“Do you think Asheville is ready for a roundabout in the middle of the city?”
— Council member Joe Dunn
The quarter-mile stretch of College Street between Spruce and Charlotte streets may be up for a face-lift. The roadway, which marks the eastern edge of downtown, is marked by a concentration of city and county buildings, pedestrian traffic and multiple lanes of cars entering and leaving the central business district.
During the Asheville City Council’s April 20 work session, Traffic Engineer Anthony Butzek reported that College Street was once the “main drag” through downtown until the construction of Interstate 240 diverted most of the through traffic. Nonetheless, he noted, some 13,000 cars travel the College Street corridor every day.
The proposed redesign would slim the street down to a single lane of traffic in each direction, add bike lanes and roadside parking, and improve the crosswalks. The project, expected to cost about $100,000, is still in the planning stage and several steps away from coming before Council for a formal vote.
The present crosswalk system, noted Butzek, is “a hodgepodge” that can be confusing to both pedestrians and drivers and requires the assistance of crossing guards supplied by the Buncombe County Sheriff’s Department. The new crosswalks would eliminate that need.
But progress on the project could become snarled in controversy over one proposed feature: replacing a traffic light at the intersection of College, Oak and Valley streets with a single-lane roundabout.
These one-way traffic circles connecting several roads are intended to keep cars moving rather than waiting at lights. A similar structure was recently installed on W.T. Weaver Boulevard at the entrance to the UNCA campus. The UNCA roundabout carries about 1,200 cars during its peak daily hour; the College/Oak Street intersection averages about 1,400 cars during its peak hour, Butzek told Xpress.
And though roundabouts are still little-known in Asheville, Butzek predicted that installing one on College Street would decrease travel time by an average of 10-15 seconds per trip.
But Council member Joe Dunn seemed skeptical that the public would accept the idea, or indeed that it would be safe for pedestrians and drivers unused to the concept.
“Do you think Asheville is ready for a roundabout in the middle of the city?” queried Dunn.
“Yes, I do,” Butzek replied confidently. But he added, “Asheville may not be ready for a two-lane roundabout, and there certainly is a learning curve associated with it.”
Vice Mayor Carl Mumpower had strong reservations as well, though they seemed more focused on public perception.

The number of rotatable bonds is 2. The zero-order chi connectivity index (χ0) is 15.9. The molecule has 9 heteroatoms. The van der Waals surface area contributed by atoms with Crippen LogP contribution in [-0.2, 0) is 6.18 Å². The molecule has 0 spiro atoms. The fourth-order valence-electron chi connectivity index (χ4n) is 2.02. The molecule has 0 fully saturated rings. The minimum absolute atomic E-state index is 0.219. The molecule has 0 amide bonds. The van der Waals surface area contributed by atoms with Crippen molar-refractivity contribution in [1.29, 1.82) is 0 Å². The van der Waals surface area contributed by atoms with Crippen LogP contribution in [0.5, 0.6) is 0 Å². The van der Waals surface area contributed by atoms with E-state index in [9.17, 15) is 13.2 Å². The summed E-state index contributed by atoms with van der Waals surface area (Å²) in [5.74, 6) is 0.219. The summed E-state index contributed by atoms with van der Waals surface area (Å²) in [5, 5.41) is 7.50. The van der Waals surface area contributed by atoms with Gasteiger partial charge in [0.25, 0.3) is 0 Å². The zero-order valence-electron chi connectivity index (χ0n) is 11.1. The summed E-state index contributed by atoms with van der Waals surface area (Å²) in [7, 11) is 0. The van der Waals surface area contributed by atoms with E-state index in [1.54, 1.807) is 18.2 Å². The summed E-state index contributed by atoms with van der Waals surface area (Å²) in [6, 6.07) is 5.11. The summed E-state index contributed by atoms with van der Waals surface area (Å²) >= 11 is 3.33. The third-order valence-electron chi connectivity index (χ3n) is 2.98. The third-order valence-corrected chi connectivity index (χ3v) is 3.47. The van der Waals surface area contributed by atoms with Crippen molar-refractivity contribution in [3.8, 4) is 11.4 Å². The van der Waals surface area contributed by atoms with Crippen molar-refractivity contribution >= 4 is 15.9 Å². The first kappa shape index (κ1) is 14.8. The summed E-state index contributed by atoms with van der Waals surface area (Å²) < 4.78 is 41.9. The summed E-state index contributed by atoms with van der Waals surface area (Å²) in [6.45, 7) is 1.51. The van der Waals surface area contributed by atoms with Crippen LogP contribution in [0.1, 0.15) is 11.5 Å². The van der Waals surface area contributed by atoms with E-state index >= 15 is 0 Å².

“Roundabouts are considered weapons of mass destruction by this community,” declared Mumpower, calling them “intimidating, overwhelming and new.”
But the vice mayor seemed equally concerned about the public’s opinion of any Council that approved such a move.
Citing the criticism that had followed the April 19 public-comment meeting with the two final candidates for the position of Asheville police chief (see “Hail to the Chief” elsewhere in this issue), Mumpower lamented that the city would probably catch grief for this decision as well.
“I just have a problem when Asheville gets a hard time and doesn’t deserve it,” said the vice mayor. “I can just see the cartoon now,” he continued, apparantly anticipating negative local-media coverage.
Butzek responded by noting that the city would both hold a public-information session and solicit public input before proceeding with any attempt to finalize the plan.
He also said the plan’s use of angled parking and landscaped medians is consistent with the recommendations of the Pack Square Conservancy, a quasi-governmental body charged with overseeing the redevelopment of the city’s central public space.
And though Mumpower insisted that the public would “almost certainly” rail against the idea, in the end he conceded that a roundabout has merit in light of the numbers provided by Butzek.
Dunn, however, challenged the traffic engineer’s report, dismissing the statistics in favor of his own assessment.
“Common sense would tell me it’s still going to be congested,” said Dunn about the idea of reducing four lanes to two.
He also questioned whether there is really any safety problem in the area now, saying, “I haven’t heard anything about it.” In addition, Dunn observed that, as a motorist, he’s witnessed “near fatal” accidents in connection with roundabouts, so even if Butzek’s numbers are correct, does saving 15 seconds justify the risks?
In 2002, there were eight vehicle accidents and three pedestrians hit in the designated portion of College Street, Butzek later told Xpress. No numbers were available for near-misses.
Council member Jan Davis noted that some members of the public had expressed concerns about a roundabout proposed during the redesign of Pritchard Park. That roundabout, Butzek said later, was killed because it wouldn’t fit suitably in the space available. But Davis also had other worries.
“With the ‘Too Fast/Too Furious’ craze and drifting all the rage, what are the chances that this will become a toy to be played with?” asked Davis.
Like any other city street, noted Butzek, this one would fall under the jurisdiction of the Asheville Police Department.
And Mayor Charles Worley had the last word. Because they require change, he noted, roundabouts have the potential to spark controversy. “But they work better,” added Worley.
A meeting to share the plan with the public, solicit comments and answer questions will be held sometime this summer.
[Brian Postelle is a regular contributor to Mountain Xpress.]